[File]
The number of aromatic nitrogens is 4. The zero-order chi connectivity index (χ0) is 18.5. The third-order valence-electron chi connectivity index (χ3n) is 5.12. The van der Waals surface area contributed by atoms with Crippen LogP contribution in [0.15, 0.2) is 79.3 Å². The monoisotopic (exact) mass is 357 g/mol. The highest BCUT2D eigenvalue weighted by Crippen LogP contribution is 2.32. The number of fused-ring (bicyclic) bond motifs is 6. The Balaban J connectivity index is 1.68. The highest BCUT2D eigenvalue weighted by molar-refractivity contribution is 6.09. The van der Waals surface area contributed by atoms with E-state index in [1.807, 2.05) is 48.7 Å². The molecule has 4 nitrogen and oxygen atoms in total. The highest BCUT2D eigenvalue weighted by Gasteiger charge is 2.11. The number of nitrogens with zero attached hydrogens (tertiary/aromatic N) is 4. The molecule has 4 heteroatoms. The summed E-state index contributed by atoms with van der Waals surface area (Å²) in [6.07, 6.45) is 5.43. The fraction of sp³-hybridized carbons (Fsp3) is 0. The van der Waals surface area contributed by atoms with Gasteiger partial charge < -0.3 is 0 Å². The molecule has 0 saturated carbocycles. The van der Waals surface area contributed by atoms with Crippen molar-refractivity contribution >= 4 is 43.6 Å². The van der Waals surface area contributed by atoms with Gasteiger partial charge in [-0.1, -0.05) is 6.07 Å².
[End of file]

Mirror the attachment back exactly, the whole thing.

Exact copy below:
The number of aromatic nitrogens is 4. The zero-order chi connectivity index (χ0) is 18.5. The third-order valence-electron chi connectivity index (χ3n) is 5.12. The van der Waals surface area contributed by atoms with Crippen LogP contribution in [0.15, 0.2) is 79.3 Å². The monoisotopic (exact) mass is 357 g/mol. The highest BCUT2D eigenvalue weighted by Crippen LogP contribution is 2.32. The number of fused-ring (bicyclic) bond motifs is 6. The Balaban J connectivity index is 1.68. The highest BCUT2D eigenvalue weighted by molar-refractivity contribution is 6.09. The van der Waals surface area contributed by atoms with E-state index in [1.807, 2.05) is 48.7 Å². The molecule has 4 nitrogen and oxygen atoms in total. The highest BCUT2D eigenvalue weighted by Gasteiger charge is 2.11. The number of nitrogens with zero attached hydrogens (tertiary/aromatic N) is 4. The molecule has 4 heteroatoms. The summed E-state index contributed by atoms with van der Waals surface area (Å²) in [6.07, 6.45) is 5.43. The fraction of sp³-hybridized carbons (Fsp3) is 0. The van der Waals surface area contributed by atoms with Gasteiger partial charge < -0.3 is 0 Å². The molecule has 0 saturated carbocycles. The van der Waals surface area contributed by atoms with Crippen molar-refractivity contribution >= 4 is 43.6 Å². The van der Waals surface area contributed by atoms with Gasteiger partial charge in [-0.1, -0.05) is 6.07 Å².